I love chestnuts roasting on an open fire and hearing Christmas music being played on the piano in the CCMH main lobby. This time of year is special for a lot of reasons, but there are also challenges.
Many of us struggle with the stress the holidays bring—parties, shopping, and visiting family members, to name a few. And others suffer depression due to difficulties with family members and past issues that seem especially acute this time of year.
If you are suffering from depression or anxiety during the holidays, I want to encourage you to reach out for help. Reach out to a friend or family member that you trust. Seek out community, religious or other social events that can offer support and companionship. You could even sign up to volunteer to assist others, which could lift your spirits and expand your friendships. (You can also find some tips for coping with stress or depression during the holidays at the Mayo Clinic's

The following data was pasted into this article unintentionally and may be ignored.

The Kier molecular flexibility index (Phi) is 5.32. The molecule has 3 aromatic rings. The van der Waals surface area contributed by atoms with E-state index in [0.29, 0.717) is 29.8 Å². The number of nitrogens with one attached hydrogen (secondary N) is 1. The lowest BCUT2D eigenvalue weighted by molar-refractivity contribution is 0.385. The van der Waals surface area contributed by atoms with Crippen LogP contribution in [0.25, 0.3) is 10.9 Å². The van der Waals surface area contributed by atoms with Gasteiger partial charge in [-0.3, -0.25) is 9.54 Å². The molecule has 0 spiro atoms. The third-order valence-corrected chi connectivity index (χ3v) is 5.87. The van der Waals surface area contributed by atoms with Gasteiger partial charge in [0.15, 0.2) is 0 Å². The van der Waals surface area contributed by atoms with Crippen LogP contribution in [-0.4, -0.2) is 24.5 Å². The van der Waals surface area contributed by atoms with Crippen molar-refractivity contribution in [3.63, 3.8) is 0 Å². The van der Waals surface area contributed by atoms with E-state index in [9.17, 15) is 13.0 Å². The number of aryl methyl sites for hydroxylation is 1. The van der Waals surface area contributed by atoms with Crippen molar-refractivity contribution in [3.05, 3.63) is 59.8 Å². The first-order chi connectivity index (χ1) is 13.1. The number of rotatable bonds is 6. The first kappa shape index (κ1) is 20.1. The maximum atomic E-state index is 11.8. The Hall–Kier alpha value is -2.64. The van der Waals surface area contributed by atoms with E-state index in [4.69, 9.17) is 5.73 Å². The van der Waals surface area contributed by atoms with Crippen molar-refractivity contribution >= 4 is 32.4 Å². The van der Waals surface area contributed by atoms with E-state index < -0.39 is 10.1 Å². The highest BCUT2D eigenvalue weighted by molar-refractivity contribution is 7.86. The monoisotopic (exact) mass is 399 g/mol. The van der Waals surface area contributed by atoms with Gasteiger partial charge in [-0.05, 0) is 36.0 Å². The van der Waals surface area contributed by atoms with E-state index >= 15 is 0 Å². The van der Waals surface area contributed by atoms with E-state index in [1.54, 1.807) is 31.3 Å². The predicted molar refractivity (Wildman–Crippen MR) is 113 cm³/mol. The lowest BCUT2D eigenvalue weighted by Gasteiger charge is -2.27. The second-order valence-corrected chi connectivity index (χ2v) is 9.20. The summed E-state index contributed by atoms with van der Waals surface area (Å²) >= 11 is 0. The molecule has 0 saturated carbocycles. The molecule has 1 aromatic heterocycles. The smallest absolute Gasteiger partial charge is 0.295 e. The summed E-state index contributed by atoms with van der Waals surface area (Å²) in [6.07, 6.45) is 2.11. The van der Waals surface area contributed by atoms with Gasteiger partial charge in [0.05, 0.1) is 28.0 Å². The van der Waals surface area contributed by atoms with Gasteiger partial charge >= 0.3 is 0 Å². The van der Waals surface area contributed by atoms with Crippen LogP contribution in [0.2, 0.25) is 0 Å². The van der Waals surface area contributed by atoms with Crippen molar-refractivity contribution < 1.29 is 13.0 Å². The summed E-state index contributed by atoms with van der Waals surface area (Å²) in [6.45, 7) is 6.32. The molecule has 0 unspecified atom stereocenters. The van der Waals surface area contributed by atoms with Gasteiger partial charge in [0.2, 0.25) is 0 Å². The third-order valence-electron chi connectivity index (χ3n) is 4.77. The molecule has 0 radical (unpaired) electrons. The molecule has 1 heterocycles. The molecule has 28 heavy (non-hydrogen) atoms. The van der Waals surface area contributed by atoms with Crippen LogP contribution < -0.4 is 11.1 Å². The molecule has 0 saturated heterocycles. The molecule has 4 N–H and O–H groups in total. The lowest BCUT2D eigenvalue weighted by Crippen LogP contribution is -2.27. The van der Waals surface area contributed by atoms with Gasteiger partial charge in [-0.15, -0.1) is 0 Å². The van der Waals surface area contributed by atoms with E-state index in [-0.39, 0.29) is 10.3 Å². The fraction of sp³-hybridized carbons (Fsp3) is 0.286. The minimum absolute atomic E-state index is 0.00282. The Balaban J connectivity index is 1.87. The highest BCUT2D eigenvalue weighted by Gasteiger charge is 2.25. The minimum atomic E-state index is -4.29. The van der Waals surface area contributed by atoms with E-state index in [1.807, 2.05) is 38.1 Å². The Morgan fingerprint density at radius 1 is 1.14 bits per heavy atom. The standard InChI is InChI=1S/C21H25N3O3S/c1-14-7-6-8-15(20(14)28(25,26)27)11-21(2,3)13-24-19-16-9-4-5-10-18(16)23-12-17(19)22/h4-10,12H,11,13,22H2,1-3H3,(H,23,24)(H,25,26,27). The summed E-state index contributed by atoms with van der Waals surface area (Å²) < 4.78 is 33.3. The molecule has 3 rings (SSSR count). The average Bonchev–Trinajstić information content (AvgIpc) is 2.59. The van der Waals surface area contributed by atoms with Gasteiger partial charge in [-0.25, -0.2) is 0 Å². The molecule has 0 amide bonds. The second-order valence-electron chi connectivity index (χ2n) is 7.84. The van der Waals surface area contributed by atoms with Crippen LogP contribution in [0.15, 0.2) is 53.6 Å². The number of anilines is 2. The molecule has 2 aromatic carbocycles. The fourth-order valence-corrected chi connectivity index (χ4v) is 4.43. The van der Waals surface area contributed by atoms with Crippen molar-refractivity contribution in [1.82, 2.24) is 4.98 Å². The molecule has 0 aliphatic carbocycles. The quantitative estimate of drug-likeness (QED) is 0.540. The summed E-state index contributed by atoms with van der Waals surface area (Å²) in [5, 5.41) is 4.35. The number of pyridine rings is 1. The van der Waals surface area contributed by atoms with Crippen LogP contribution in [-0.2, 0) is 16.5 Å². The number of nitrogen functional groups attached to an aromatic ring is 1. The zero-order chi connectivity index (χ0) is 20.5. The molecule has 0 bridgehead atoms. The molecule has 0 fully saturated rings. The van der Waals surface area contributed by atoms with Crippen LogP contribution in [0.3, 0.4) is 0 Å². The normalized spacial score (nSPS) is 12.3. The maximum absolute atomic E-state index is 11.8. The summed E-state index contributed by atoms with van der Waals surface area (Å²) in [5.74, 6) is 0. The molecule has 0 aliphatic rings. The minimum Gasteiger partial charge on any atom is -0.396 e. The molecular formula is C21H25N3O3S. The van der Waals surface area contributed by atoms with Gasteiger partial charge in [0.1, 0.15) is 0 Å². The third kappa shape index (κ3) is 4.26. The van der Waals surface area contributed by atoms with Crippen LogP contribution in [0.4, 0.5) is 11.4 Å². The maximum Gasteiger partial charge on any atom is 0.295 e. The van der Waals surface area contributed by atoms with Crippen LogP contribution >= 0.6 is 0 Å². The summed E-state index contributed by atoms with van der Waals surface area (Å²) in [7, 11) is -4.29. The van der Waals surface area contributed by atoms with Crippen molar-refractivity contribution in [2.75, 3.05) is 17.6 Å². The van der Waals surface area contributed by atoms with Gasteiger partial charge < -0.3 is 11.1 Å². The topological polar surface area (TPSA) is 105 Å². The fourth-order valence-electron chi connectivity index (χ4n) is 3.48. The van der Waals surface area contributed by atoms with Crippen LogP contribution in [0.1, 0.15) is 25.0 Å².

stress management section.)
And if despite your best efforts you find yourself feeling persistently sad or anxious, unable to sleep, irritable, hopeless or unable to face routine chores, talk to your doctor or a
mental health professional. Emotional pain is just as serious as any other health condition. Please, find the strength to reach out.
I hope you all have a blessed holiday season.
If you or someone you know is in emotional crisis, call 1-800-273-TALK (8255)—it’s open 24 hours a day, seven days a week. For more information about learning to recognize the signs of suicide, visit ccmh.net/preventsuicide.